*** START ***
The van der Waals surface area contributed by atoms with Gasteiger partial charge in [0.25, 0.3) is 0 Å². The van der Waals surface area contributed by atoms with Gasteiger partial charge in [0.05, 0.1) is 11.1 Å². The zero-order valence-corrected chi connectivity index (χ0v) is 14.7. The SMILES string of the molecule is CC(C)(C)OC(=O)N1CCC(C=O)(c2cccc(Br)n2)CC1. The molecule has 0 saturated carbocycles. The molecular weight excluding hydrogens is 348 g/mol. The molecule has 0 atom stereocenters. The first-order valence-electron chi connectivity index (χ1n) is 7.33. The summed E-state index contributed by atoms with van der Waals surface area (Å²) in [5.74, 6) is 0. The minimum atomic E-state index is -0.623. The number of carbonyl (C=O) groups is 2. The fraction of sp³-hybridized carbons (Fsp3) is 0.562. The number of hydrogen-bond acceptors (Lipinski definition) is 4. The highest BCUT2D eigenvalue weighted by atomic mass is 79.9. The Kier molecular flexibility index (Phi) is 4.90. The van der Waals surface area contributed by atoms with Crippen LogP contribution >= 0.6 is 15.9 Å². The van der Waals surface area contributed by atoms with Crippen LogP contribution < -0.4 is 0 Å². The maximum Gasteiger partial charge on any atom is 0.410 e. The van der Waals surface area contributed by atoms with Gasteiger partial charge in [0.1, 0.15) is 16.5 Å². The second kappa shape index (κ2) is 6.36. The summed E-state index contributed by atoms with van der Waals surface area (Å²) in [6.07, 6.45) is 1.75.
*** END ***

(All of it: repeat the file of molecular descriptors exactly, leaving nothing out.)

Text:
The van der Waals surface area contributed by atoms with Gasteiger partial charge in [0.25, 0.3) is 0 Å². The van der Waals surface area contributed by atoms with Gasteiger partial charge in [0.05, 0.1) is 11.1 Å². The zero-order valence-corrected chi connectivity index (χ0v) is 14.7. The SMILES string of the molecule is CC(C)(C)OC(=O)N1CCC(C=O)(c2cccc(Br)n2)CC1. The molecule has 0 saturated carbocycles. The molecular weight excluding hydrogens is 348 g/mol. The molecule has 0 atom stereocenters. The first-order valence-electron chi connectivity index (χ1n) is 7.33. The summed E-state index contributed by atoms with van der Waals surface area (Å²) in [5.74, 6) is 0. The minimum atomic E-state index is -0.623. The number of carbonyl (C=O) groups is 2. The fraction of sp³-hybridized carbons (Fsp3) is 0.562. The number of hydrogen-bond acceptors (Lipinski definition) is 4. The highest BCUT2D eigenvalue weighted by atomic mass is 79.9. The Kier molecular flexibility index (Phi) is 4.90. The van der Waals surface area contributed by atoms with Crippen LogP contribution >= 0.6 is 15.9 Å². The van der Waals surface area contributed by atoms with Crippen LogP contribution < -0.4 is 0 Å². The maximum Gasteiger partial charge on any atom is 0.410 e. The van der Waals surface area contributed by atoms with Gasteiger partial charge in [0.1, 0.15) is 16.5 Å². The second kappa shape index (κ2) is 6.36. The summed E-state index contributed by atoms with van der Waals surface area (Å²) in [6.07, 6.45) is 1.75.